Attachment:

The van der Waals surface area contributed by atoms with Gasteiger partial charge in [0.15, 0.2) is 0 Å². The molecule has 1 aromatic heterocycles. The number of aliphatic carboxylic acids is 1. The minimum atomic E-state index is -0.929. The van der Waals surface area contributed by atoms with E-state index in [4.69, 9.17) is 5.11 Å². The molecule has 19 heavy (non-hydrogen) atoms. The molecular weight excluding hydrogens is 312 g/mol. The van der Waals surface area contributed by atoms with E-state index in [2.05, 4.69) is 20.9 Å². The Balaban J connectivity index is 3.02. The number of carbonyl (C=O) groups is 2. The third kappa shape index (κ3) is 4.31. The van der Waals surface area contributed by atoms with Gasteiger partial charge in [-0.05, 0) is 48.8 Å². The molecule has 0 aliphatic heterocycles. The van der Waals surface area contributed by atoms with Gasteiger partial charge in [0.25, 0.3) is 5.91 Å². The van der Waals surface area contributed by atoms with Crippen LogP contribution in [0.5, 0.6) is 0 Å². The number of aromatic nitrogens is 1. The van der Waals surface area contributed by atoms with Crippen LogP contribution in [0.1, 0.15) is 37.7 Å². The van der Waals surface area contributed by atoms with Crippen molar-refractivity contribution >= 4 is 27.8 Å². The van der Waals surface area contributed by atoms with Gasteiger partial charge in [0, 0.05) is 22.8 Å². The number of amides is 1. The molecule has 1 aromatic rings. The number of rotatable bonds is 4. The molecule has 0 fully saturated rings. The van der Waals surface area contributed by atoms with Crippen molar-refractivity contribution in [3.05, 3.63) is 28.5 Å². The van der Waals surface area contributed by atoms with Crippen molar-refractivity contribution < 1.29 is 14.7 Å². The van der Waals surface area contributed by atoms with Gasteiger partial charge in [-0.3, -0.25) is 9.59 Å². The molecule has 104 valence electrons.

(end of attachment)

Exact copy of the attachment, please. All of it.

The van der Waals surface area contributed by atoms with Gasteiger partial charge in [0.15, 0.2) is 0 Å². The molecule has 1 aromatic heterocycles. The number of aliphatic carboxylic acids is 1. The minimum atomic E-state index is -0.929. The van der Waals surface area contributed by atoms with E-state index in [4.69, 9.17) is 5.11 Å². The molecule has 19 heavy (non-hydrogen) atoms. The molecular weight excluding hydrogens is 312 g/mol. The van der Waals surface area contributed by atoms with E-state index in [2.05, 4.69) is 20.9 Å². The Balaban J connectivity index is 3.02. The number of carbonyl (C=O) groups is 2. The third kappa shape index (κ3) is 4.31. The van der Waals surface area contributed by atoms with Gasteiger partial charge in [-0.05, 0) is 48.8 Å². The molecule has 0 aliphatic heterocycles. The van der Waals surface area contributed by atoms with Gasteiger partial charge in [0.25, 0.3) is 5.91 Å². The van der Waals surface area contributed by atoms with Crippen LogP contribution in [0.5, 0.6) is 0 Å². The number of aromatic nitrogens is 1. The van der Waals surface area contributed by atoms with Crippen LogP contribution in [0.1, 0.15) is 37.7 Å². The van der Waals surface area contributed by atoms with Crippen molar-refractivity contribution >= 4 is 27.8 Å². The van der Waals surface area contributed by atoms with Gasteiger partial charge in [0, 0.05) is 22.8 Å². The number of amides is 1. The molecule has 1 aromatic rings. The number of rotatable bonds is 4. The molecule has 0 fully saturated rings. The van der Waals surface area contributed by atoms with Crippen molar-refractivity contribution in [3.05, 3.63) is 28.5 Å². The van der Waals surface area contributed by atoms with Crippen molar-refractivity contribution < 1.29 is 14.7 Å². The van der Waals surface area contributed by atoms with Gasteiger partial charge in [-0.3, -0.25) is 9.59 Å². The molecule has 104 valence electrons.